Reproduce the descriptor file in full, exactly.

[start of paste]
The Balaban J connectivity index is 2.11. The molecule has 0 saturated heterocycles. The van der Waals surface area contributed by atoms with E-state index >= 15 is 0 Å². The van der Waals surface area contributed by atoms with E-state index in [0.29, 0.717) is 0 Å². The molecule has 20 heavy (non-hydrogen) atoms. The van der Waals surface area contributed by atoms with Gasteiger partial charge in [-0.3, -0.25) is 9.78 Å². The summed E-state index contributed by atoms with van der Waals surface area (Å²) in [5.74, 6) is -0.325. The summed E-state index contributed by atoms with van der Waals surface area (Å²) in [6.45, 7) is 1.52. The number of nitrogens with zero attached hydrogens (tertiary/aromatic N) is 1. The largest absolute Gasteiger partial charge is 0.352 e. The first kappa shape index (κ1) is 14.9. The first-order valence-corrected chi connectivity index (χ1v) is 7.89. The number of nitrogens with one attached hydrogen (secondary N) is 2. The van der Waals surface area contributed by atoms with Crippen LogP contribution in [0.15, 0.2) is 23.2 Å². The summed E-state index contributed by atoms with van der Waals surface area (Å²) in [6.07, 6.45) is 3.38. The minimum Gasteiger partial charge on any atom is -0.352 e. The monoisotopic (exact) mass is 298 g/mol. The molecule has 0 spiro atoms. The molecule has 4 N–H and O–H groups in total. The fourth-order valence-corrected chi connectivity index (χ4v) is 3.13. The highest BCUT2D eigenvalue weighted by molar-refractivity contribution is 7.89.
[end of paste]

The Balaban J connectivity index is 2.11. The molecule has 0 saturated heterocycles. The van der Waals surface area contributed by atoms with E-state index >= 15 is 0 Å². The van der Waals surface area contributed by atoms with E-state index in [0.29, 0.717) is 0 Å². The molecule has 20 heavy (non-hydrogen) atoms. The van der Waals surface area contributed by atoms with Gasteiger partial charge in [-0.3, -0.25) is 9.78 Å². The summed E-state index contributed by atoms with van der Waals surface area (Å²) in [5.74, 6) is -0.325. The summed E-state index contributed by atoms with van der Waals surface area (Å²) in [6.45, 7) is 1.52. The number of nitrogens with zero attached hydrogens (tertiary/aromatic N) is 1. The largest absolute Gasteiger partial charge is 0.352 e. The first kappa shape index (κ1) is 14.9. The first-order valence-corrected chi connectivity index (χ1v) is 7.89. The number of nitrogens with one attached hydrogen (secondary N) is 2. The van der Waals surface area contributed by atoms with Crippen LogP contribution in [0.15, 0.2) is 23.2 Å². The summed E-state index contributed by atoms with van der Waals surface area (Å²) in [6.07, 6.45) is 3.38. The minimum Gasteiger partial charge on any atom is -0.352 e. The monoisotopic (exact) mass is 298 g/mol. The molecule has 0 spiro atoms. The molecule has 4 N–H and O–H groups in total. The fourth-order valence-corrected chi connectivity index (χ4v) is 3.13. The highest BCUT2D eigenvalue weighted by molar-refractivity contribution is 7.89.